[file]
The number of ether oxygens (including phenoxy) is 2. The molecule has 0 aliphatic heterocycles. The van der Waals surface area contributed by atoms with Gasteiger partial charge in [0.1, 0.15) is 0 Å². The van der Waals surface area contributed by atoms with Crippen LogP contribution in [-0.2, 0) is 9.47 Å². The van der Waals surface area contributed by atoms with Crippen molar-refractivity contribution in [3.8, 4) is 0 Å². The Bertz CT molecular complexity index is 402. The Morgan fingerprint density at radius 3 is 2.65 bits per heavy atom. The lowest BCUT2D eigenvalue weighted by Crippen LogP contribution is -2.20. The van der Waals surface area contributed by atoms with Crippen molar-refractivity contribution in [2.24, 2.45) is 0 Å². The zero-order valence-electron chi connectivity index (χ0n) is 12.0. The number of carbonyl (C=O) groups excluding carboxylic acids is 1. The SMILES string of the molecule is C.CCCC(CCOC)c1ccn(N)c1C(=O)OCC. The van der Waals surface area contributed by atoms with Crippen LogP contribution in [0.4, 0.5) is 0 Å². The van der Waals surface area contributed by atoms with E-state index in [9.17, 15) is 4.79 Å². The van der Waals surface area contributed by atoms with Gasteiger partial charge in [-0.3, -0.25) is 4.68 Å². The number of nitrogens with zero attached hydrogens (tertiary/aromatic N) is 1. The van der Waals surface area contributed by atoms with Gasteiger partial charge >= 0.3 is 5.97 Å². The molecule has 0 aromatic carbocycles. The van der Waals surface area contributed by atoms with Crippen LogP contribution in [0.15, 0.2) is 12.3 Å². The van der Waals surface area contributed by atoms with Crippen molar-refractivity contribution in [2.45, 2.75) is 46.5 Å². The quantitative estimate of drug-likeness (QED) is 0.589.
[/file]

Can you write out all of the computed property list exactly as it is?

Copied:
The number of ether oxygens (including phenoxy) is 2. The molecule has 0 aliphatic heterocycles. The van der Waals surface area contributed by atoms with Gasteiger partial charge in [0.1, 0.15) is 0 Å². The van der Waals surface area contributed by atoms with Crippen LogP contribution in [-0.2, 0) is 9.47 Å². The van der Waals surface area contributed by atoms with Crippen molar-refractivity contribution in [3.8, 4) is 0 Å². The Bertz CT molecular complexity index is 402. The Morgan fingerprint density at radius 3 is 2.65 bits per heavy atom. The lowest BCUT2D eigenvalue weighted by Crippen LogP contribution is -2.20. The van der Waals surface area contributed by atoms with Crippen molar-refractivity contribution in [2.24, 2.45) is 0 Å². The zero-order valence-electron chi connectivity index (χ0n) is 12.0. The number of carbonyl (C=O) groups excluding carboxylic acids is 1. The SMILES string of the molecule is C.CCCC(CCOC)c1ccn(N)c1C(=O)OCC. The van der Waals surface area contributed by atoms with Crippen LogP contribution in [0.4, 0.5) is 0 Å². The van der Waals surface area contributed by atoms with E-state index in [9.17, 15) is 4.79 Å². The van der Waals surface area contributed by atoms with Gasteiger partial charge in [-0.3, -0.25) is 4.68 Å². The number of nitrogens with zero attached hydrogens (tertiary/aromatic N) is 1. The van der Waals surface area contributed by atoms with Gasteiger partial charge >= 0.3 is 5.97 Å². The molecule has 0 aromatic carbocycles. The van der Waals surface area contributed by atoms with Crippen LogP contribution in [0.15, 0.2) is 12.3 Å². The van der Waals surface area contributed by atoms with Crippen molar-refractivity contribution in [2.45, 2.75) is 46.5 Å². The quantitative estimate of drug-likeness (QED) is 0.589.